European Day of Languages - Wednesday 26th September

So, the schools are back (in Scotland, at least!) and it’s time for me to remind you that I have a selection of pretty fab European Day of Languages resources ready and waiting for subscribers in the seasonal section of lovelanguage.co.uk. For any newbies out there, the European Day of Languages falls on 26th September every year and is a great opportunity to get the kids thinking and talking about other cultures. These resources are suitable for primary or lower secondary – obviously depending on the level your students are working at.

The board game - effort needed but so much fun!

I’m old school and love a good board game. Being a former Heriot-Watter, it should be no surprise Cranium is a firm favourite and you will see glimpses of that in this game. Designed to try to appeal to every pupil in the classroom, there are both skill tasks and question cards with pupils being given the opportunity to write and form letters using unknown alphabets, say words in both new and familiar languages and answer general knowledge questions.

KAHOOT! (Freebie Alert!)

Maybe the colour printer ink is running a little low but you still want to challenge your pupils’ knowledge with some questions on European culture. I’ve popped all 30 of the questions from the board game above into a Kahoot so if you’re lucky enough to have some iPads then this is for you. Remember, Kahoot now has both team and individual modes and you can download the results at the end.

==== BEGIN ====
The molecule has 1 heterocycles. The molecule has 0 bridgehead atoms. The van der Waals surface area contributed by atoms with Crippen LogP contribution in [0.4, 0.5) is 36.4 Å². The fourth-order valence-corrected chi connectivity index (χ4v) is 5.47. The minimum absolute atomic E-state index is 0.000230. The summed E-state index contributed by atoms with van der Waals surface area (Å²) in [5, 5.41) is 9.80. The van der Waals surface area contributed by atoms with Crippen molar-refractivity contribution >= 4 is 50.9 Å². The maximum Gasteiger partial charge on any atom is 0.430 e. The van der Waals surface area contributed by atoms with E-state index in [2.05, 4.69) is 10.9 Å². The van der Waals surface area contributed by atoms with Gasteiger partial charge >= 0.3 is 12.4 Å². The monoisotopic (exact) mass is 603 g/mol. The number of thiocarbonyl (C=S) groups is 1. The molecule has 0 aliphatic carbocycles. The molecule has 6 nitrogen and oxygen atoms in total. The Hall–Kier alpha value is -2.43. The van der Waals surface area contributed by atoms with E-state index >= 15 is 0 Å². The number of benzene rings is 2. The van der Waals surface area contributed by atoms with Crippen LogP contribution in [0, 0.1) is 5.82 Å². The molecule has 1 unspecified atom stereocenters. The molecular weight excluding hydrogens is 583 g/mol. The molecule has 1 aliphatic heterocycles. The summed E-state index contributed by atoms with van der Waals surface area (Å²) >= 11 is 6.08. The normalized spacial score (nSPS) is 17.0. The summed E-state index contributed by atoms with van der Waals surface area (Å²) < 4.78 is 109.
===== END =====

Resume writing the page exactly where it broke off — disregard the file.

QR Code Quiz

This quiz contains ten simple general knowledge questions and pupils need to scan the QR codes (I put them up around the room) to find the answers. Each code has a letter assigned to it so even if the pupils know some of the answers already, they still need to find the letter. The quiz can also be used as a starting point for a bit of research using the iPads. For example, question four asks pupils to find the country that is in both Europe and Asia. Once the quiz is over (or as a filler while others are finishing), they could be asked to find five interesting facts about Turkey to share with the rest of the class.

Design your own flag

This activity is taking more of a creative approach allowing pupils to design their own flag. It comes in three forms: blank flag, English writing and French writing so pupils can work on whichever skill they need. For example, a pupil who loves football could draw himself playing football or a football pattern and underneath write, “Ce drapeau me représente car j’adore le foot. Je le joue avec mes copains…” etc. If you wanted to go all out you could find some old pillowcases, get the fabric paints out and turn these designs into real flags to hang around the school. Wouldn’t that be fun?!